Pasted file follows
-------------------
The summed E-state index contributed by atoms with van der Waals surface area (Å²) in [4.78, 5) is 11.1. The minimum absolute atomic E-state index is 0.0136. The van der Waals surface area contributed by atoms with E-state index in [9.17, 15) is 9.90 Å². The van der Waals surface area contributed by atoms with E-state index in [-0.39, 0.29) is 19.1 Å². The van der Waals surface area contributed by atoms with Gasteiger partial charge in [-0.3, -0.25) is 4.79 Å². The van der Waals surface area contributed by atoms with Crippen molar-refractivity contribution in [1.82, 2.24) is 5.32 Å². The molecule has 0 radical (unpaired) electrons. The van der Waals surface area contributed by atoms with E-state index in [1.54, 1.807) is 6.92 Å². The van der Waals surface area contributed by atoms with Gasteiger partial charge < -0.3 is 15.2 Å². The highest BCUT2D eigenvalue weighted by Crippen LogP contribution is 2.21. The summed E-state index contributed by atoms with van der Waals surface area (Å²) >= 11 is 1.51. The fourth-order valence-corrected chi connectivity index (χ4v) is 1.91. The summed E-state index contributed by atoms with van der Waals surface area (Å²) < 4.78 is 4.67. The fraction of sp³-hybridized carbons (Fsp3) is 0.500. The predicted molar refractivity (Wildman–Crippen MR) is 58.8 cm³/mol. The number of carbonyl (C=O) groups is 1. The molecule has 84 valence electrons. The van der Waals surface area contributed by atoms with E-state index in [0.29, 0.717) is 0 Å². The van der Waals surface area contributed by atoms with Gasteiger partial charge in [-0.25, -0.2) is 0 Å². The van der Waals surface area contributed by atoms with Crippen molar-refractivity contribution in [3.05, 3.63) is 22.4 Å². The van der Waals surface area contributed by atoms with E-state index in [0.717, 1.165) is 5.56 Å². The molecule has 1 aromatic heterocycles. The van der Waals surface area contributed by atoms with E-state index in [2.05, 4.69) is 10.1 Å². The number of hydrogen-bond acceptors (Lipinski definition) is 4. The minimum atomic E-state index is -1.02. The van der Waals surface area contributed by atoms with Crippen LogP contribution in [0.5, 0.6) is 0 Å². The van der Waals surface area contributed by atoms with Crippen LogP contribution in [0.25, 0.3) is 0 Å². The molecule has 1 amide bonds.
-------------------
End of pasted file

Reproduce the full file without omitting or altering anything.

The summed E-state index contributed by atoms with van der Waals surface area (Å²) in [4.78, 5) is 11.1. The minimum absolute atomic E-state index is 0.0136. The van der Waals surface area contributed by atoms with E-state index in [9.17, 15) is 9.90 Å². The van der Waals surface area contributed by atoms with E-state index in [-0.39, 0.29) is 19.1 Å². The van der Waals surface area contributed by atoms with Gasteiger partial charge in [-0.3, -0.25) is 4.79 Å². The van der Waals surface area contributed by atoms with Crippen molar-refractivity contribution in [1.82, 2.24) is 5.32 Å². The molecule has 0 radical (unpaired) electrons. The van der Waals surface area contributed by atoms with E-state index in [1.54, 1.807) is 6.92 Å². The van der Waals surface area contributed by atoms with Gasteiger partial charge < -0.3 is 15.2 Å². The highest BCUT2D eigenvalue weighted by Crippen LogP contribution is 2.21. The summed E-state index contributed by atoms with van der Waals surface area (Å²) >= 11 is 1.51. The fourth-order valence-corrected chi connectivity index (χ4v) is 1.91. The summed E-state index contributed by atoms with van der Waals surface area (Å²) < 4.78 is 4.67. The fraction of sp³-hybridized carbons (Fsp3) is 0.500. The predicted molar refractivity (Wildman–Crippen MR) is 58.8 cm³/mol. The number of carbonyl (C=O) groups is 1. The molecule has 84 valence electrons. The van der Waals surface area contributed by atoms with E-state index in [0.29, 0.717) is 0 Å². The van der Waals surface area contributed by atoms with Gasteiger partial charge in [-0.25, -0.2) is 0 Å². The van der Waals surface area contributed by atoms with Crippen molar-refractivity contribution in [3.05, 3.63) is 22.4 Å². The van der Waals surface area contributed by atoms with E-state index in [0.717, 1.165) is 5.56 Å². The molecule has 1 aromatic heterocycles. The van der Waals surface area contributed by atoms with E-state index in [2.05, 4.69) is 10.1 Å². The number of hydrogen-bond acceptors (Lipinski definition) is 4. The minimum atomic E-state index is -1.02. The van der Waals surface area contributed by atoms with Crippen LogP contribution in [0.5, 0.6) is 0 Å². The van der Waals surface area contributed by atoms with Crippen LogP contribution in [0.25, 0.3) is 0 Å². The molecule has 1 amide bonds.